Thursday, May 1, 2014

Joe's Lo Mai Gai

Dim sum meals have been on my schedule for the past several weeks.  Every time we go, one of my first choices is the Lo Mai Gai, which some know as lotus leaf wraps or sticky rice chicken.  Whatever you call them, these dim sum specialities arrive fresh from a bamboo steamer.

This was my first time trying to make this amazing dish.  I found several recipes online, but one complaint I always have is the flavorless chicken some restaurants use.  Rather than trusting recipes online, I decided to tweak just about everything on several different recipes and add a little Filipino touch by using an adobo chicken recipe.  Enjoy!
Joe's Lo Mai Gai (aka Lotus Leaf Wraps)

This Recipe is for ~10-12 Lo Mai Gai
4 cups sweet rice (thai sweet rice or glutinous rice)
4 chicken breasts - diced and marinated
1.5 to 2 cups dried shitake mushrooms - rehydrated and diced
4 links of Chinese sausage - cut into 1/2 inch thick diagonals 
4 boiled eggs - each sliced into 4 pieces
Dried Lotus leafs - stems removed, unfolded to show full circular leaf, and cut into 1/4 pieces
~5 tbsp of oyster sauce
salt and pepper to taste

Chicken Marinade:
1/4 cup soy sauce
1/4 cup water
1 tbsp rice wine
1 tbsp grated ginger
1 tbsp sugar
1 tsp minced garlic

Prep work:
Start by washing the sticky rice until water runs clear.  Then place into bowl and immerse entirely in water for minimum of 2 hours.  Longer is definitely better since no additional water will be added to the rice when cooking.

For the chicken, after being diced, pour the chicken marinade and allow to rest for minimum 1 hour or until you begin cooking the sticky rice.

The mushrooms should be submerged in water and allowed to rehydrated for a minimum of 30 minutes or until soft.  After rehydrated, they are easier to slice.

The lotus leaves now need to be rehydrated.  To prepare, first remove the hard stem portion using scissors.  Unfold the leaf to reveal the entire circular leaf and then cut into 4 pieces.  Submerge the quartered leaves and ties in water until pliable.  (usually takes 1-2 hours)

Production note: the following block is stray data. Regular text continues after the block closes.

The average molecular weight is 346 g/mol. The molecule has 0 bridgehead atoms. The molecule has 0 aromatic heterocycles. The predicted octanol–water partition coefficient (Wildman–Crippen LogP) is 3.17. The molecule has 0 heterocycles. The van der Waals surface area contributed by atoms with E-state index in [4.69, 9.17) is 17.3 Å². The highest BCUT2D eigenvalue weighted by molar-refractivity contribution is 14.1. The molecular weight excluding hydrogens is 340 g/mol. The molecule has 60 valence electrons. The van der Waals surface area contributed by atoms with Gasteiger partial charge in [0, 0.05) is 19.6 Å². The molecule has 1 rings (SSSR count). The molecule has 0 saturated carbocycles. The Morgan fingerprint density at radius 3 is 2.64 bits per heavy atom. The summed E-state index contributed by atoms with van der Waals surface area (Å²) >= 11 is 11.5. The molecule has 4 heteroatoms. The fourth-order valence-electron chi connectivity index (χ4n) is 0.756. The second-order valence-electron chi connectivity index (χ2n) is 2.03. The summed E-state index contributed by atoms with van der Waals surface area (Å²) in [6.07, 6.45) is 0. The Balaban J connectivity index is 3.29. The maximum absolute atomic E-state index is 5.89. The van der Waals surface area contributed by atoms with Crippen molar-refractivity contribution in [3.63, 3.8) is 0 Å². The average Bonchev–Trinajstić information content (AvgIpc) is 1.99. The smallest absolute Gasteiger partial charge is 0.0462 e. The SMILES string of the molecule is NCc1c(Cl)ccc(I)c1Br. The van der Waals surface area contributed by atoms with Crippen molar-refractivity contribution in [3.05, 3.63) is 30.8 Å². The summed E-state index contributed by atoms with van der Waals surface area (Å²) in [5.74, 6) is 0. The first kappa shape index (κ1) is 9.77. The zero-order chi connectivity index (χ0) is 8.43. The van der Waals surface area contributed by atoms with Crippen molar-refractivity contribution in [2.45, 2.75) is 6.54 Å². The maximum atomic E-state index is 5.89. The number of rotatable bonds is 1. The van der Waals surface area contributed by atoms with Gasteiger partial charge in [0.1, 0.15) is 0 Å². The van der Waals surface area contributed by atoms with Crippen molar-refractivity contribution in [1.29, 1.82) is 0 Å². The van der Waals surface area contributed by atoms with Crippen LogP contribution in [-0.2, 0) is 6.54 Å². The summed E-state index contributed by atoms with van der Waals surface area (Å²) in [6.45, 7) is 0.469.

Start by lining some kind of steamer (bamboo, elevated rice cooker, etc.) with cabbage.  Place the rice into steamer and add above the boiling water for about 20 minutes.  After 20 minutes, stir the rice and recover for another 10 minutes or until soft.  The rice will get sticker as it sits.

The chicken can be cooked at the same time.  In a large pan, stir fry the chicken until almost fully cooked.  Add the diced mushrooms, sliced Chinese sausage, and oyster sauce.  Add additional oyster sauce if you want additional flavor.  Salt and pepper to your liking.

Once chicken, sausage, and mushroom mixture is cooked, add the sticky rice and stir.  Remove from heat and allow to cool just enough to be handled.

When it is time to wrap the mixture in the lotus leaf, start by getting the steamer ready.  Have it pouring off steam with a new cabbage leaf bed.  

Prepare each wrap by placing the rehydrated lotus leaf ribbed side down (smooth side up).  Place a layer of the rice mixture, add a couple slices of egg, a couple pieces of Chinese sausage, and then top with another layer of the rice.  I tend to make each lo mai gai about the size of my palm.  Fold the lotus leaf around the rice mixture you just created and finish by tying the lotus leaf closed.

Steam for approximately 30 minutes until the lotus leaf turns from a lighter green to a dark, wet-looking green color.  It took me closer to 40 minutes, but that may depend on your steamer.  Allow to cool a little and serve.  The longer it has to cool, the stickier the rice is inside the lotus wrap.  

- These are good for Freezing!  Just steam first and then allow to cool.  Place into zip lock bag and freeze.  I wouldn't use eggs though if you are planning on freezing the lo mai gai.
- The dried lotus leafs are easily found in Chinatown.  They are pretty cheap, costing $1.79 in Chicago's Chinatown.
- Addition of a little sriracha or chili oil would give it a nice spice.

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